They're not a common sight on modern train tracks - steam engines.
But a small but dedicated Whanganui group is committed to making sure these "jiggers" don't disappear altogether.
"The organisation is called SteamRail Wanganui," Blair Jordan said. "People say 'why have steam in the name when you don't have a steam train?'
"But we do have a steam crane at the other end, and the group was formed to restore the turntable here, which we did over three years, to attract visiting steam excursions to Whanganui."
Jordan is one of 40 volunteers who gather each Sunday to continue their painstaking work, restoring and maintaining many old machines.
"We've got a couple of members who used to be coach builders at the East Town Workshops, so their knowledge is getting tapped to see how we restore these things," Jordan said referring to a machine in the workshop built in 1895. "It's the only one of its kind left."
Volunteer, Hamish Coull is also passionate about trains. It's a hobby that spills into his day job maintaining signals for KiwiRail.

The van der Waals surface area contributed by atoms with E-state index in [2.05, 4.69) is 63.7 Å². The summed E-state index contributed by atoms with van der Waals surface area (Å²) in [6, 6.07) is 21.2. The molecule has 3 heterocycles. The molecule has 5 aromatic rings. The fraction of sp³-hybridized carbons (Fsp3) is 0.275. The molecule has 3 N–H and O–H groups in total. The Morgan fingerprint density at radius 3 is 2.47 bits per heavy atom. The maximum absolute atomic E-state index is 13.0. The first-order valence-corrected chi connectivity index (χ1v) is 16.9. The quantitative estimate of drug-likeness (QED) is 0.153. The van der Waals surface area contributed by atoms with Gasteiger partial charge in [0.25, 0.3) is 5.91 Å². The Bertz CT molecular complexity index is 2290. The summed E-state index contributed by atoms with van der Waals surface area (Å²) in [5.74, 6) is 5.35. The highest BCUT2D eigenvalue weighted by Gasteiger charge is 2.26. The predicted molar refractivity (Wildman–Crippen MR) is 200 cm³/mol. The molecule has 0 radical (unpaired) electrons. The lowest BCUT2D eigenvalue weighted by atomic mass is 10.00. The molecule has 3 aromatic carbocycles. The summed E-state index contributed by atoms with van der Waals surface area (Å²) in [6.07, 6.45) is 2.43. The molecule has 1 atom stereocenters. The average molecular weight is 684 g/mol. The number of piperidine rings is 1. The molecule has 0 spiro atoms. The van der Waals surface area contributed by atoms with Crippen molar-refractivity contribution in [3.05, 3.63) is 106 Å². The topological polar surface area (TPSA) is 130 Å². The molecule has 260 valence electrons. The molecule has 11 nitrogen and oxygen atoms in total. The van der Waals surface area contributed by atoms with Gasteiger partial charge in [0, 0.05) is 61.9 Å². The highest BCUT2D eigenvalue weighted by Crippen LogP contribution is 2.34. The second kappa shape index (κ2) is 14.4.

"The basic concept's the same where you've got sections of rail, it's a block section and you're only allowed one train on the section at a time so that principal still applies, it's just implemented a different way," he said.
Restoring machinery from the age of steam isn't paid, and there's certainly no glamour with this work, but the group knows it's preserving history.
"People used to come to Whanganui by rail, jump on the river boat, head off up the river and then get off at Taumaranui to carry on their journey," Jordan offered by way of explanation.
"This is an A&G Price built loco, built in 1964. It went up for scrap and I managed to save it before the scrapper cut it up!"
SteamRail Wanganui opens its doors twice a year to the public, allowing a tour of this otherwise forgotten world.